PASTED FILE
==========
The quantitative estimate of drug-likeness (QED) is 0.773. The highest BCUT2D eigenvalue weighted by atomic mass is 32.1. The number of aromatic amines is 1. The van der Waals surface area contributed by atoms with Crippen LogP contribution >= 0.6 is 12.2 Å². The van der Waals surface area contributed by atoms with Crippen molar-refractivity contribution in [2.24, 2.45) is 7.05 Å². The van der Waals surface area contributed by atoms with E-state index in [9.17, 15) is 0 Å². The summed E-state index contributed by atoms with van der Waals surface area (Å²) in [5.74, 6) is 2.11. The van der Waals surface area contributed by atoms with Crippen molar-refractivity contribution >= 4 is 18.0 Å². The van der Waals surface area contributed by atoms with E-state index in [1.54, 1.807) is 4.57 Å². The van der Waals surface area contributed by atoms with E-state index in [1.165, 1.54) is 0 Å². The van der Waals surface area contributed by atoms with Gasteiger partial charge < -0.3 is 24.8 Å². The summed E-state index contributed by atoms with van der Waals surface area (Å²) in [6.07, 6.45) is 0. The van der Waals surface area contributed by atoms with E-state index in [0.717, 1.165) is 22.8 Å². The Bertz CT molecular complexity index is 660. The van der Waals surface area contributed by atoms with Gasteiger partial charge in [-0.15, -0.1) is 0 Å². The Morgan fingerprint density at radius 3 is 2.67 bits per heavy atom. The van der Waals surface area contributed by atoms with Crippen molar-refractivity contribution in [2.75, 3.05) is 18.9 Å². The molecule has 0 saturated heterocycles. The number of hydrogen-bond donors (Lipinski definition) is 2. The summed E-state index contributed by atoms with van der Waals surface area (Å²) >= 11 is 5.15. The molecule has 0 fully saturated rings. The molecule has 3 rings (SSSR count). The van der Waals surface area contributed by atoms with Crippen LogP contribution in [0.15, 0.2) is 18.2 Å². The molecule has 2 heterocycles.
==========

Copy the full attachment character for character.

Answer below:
The quantitative estimate of drug-likeness (QED) is 0.773. The highest BCUT2D eigenvalue weighted by atomic mass is 32.1. The number of aromatic amines is 1. The van der Waals surface area contributed by atoms with Crippen LogP contribution >= 0.6 is 12.2 Å². The van der Waals surface area contributed by atoms with Crippen molar-refractivity contribution in [2.24, 2.45) is 7.05 Å². The van der Waals surface area contributed by atoms with E-state index in [9.17, 15) is 0 Å². The summed E-state index contributed by atoms with van der Waals surface area (Å²) in [5.74, 6) is 2.11. The van der Waals surface area contributed by atoms with Crippen molar-refractivity contribution >= 4 is 18.0 Å². The van der Waals surface area contributed by atoms with E-state index in [1.54, 1.807) is 4.57 Å². The van der Waals surface area contributed by atoms with E-state index in [1.165, 1.54) is 0 Å². The van der Waals surface area contributed by atoms with Gasteiger partial charge < -0.3 is 24.8 Å². The summed E-state index contributed by atoms with van der Waals surface area (Å²) in [6.07, 6.45) is 0. The van der Waals surface area contributed by atoms with E-state index in [0.717, 1.165) is 22.8 Å². The Bertz CT molecular complexity index is 660. The van der Waals surface area contributed by atoms with Gasteiger partial charge in [-0.15, -0.1) is 0 Å². The Morgan fingerprint density at radius 3 is 2.67 bits per heavy atom. The van der Waals surface area contributed by atoms with Crippen molar-refractivity contribution in [2.75, 3.05) is 18.9 Å². The molecule has 0 saturated heterocycles. The number of hydrogen-bond donors (Lipinski definition) is 2. The summed E-state index contributed by atoms with van der Waals surface area (Å²) >= 11 is 5.15. The molecule has 0 fully saturated rings. The molecule has 3 rings (SSSR count). The van der Waals surface area contributed by atoms with Crippen LogP contribution in [0.15, 0.2) is 18.2 Å². The molecule has 2 heterocycles.